The Oral History of ‘Happy Endings’
On December 8, 2008 O.J. Simpson was sentenced to 33 years in prison and America hoped they’d never hear about him again. Enough, right? However, in 2016 two massive reappraisals of the O.J. saga appeared and surprisingly found both critical and popular success. The first was Ryan Murphy’s dramatic adaptation American Crime Story: The People v. O.J. Simpson and the second was ESPN’s O.J.: Made in America. The latter used a unique contextual approach that covered all of O.J.’s life, but also told the story through the lens of L.A.’s history of race relations, as well as America’s. The eight-hour epic was released on a variety of platforms, including in theaters (!), and shocked an American audience who thought they knew everything there was to know about this story. Wired digs into the two-year production process behind the successful documentary.
The Epic Story of O.J.: Made in America’s Creation
Mr. Show never had a big audience and the creators never gave much of a shit about that. HBO gave Bob Odenkirk and David Cross a platform to do stuff that wouldn’t fly on networks, or even at mainstream comedy clubs, including a slacker messiah sketch that would help launch Jack Black’s career. Many other talents worked on camera and off: 30 Rock‘s Scott Adsit, 24‘s Mary Lynn Rajskub, Sarah Silverman, Patton Oswalt, and Tom Kenny (voice of SpongeBob SquarePants). Spin takes a look back at a uncompromising comedic incubator.
Mr. Show: The Oral History
Hill Street Blues changed television forever when it debuted in 1981. A gritty, dark cop series that humanized cops with in-depth storylines was something that hadn’t been done before and now they’re a dime a dozen. Created by Steven Bochco, who would go on to also create L.A. Law and NYPD Blue, the series won eight Emmy Awards in its first season and was essentially prestige television 20 years before that became a thing. The series also broke boundaries in subject matter, covering PTSD, suicide, and rape. IndieWire rounds up the cast and crew for an insightful look back at a groundbreaking show.
‘I Just Got My Ass Broke All the Time’: An Oral History of ‘Hill Street Blues’
Shonda Rhimes, now television royalty, had to be talked into creating Scandal. She met with vaunted D.C. “fixer” Judy Smith, and after ten minutes could see how the series would percolate and progress at the intersection of power and greed. Actress Kerry Washington, who got the lead by blowing everyone away with the depth of her political knowledge, would be the first black women to head an American drama in 37 years (what?!?!). The show would be one of the first social media darlings and was a true trendsetter (cavernous wine goblets, anyone?). The Hollywood Reporter provides a typically awesome oral history of one of the great television dramas of the 21st century.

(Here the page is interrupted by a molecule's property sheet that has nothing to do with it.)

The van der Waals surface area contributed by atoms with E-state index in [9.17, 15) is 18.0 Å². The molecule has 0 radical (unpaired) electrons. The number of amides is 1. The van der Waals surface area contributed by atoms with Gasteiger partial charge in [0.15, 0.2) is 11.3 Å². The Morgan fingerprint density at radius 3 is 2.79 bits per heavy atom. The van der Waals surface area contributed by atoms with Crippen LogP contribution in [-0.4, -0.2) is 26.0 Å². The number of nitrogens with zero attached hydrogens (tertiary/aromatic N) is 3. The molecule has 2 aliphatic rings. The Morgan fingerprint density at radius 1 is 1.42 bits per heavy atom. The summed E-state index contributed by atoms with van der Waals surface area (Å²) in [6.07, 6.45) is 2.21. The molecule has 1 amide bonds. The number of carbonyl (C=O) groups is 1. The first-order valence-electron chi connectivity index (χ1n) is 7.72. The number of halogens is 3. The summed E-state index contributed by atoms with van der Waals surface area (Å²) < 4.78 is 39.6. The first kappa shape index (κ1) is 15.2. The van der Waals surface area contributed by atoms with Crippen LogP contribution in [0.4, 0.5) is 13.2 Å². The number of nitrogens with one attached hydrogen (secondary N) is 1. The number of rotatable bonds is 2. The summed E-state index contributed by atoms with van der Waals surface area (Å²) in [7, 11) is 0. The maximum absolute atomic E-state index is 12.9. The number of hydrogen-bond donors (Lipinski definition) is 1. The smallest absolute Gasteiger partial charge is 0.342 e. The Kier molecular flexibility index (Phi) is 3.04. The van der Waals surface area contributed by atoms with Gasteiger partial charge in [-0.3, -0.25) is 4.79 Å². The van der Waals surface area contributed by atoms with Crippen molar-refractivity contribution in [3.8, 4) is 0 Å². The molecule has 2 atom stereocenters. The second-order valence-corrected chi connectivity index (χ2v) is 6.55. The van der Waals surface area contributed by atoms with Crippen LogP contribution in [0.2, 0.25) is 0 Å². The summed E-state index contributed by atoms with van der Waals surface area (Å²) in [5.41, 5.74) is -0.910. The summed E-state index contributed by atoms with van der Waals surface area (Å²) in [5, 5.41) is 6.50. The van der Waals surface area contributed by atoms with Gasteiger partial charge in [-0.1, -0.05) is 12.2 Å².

‘Scandal’ Hits 100 Episodes: Casting Secrets, Trump and a Battle Over Abortion Revealed in Dishy Oral History
Friday Night Lights, first a book, then a movie, then a TV series, was on the surface about the communal passion of Texas high school football. A critical darling regardless of media format the television show failed to capture a huge audience partially because lots of people don’t care about high school football. It’s a shame since the core of this story is intense interpersonal relationships, in particular between coach Eric Taylor and his wife Tami, played with natural chemistry by Kyle Chandler and Connie Britton. Even though the audience was small, it was passionate. Grantland‘s Robert Mays was one of those fans and he provided a fitting farewell on the eve of the last episode in 2011.
Clear Eyes, Full Hearts, Couldn’t Lose
My So-Called Life lasted for just one season of 19 episodes, but stands as Generation X’s version of Freaks and Geeks: A beautifully authentic depiction of adolescence created by an unknown but talented cast that would go onto great things. The show introduced the world to the magnetic Claire Danes and Jared Leto, whose awkward courtship formed the emotional crux of the series. Marie Claire provides a touching retrospective of a show that ended too soon.
The Agony and the Angst: An Oral History of ‘My So-Called Life’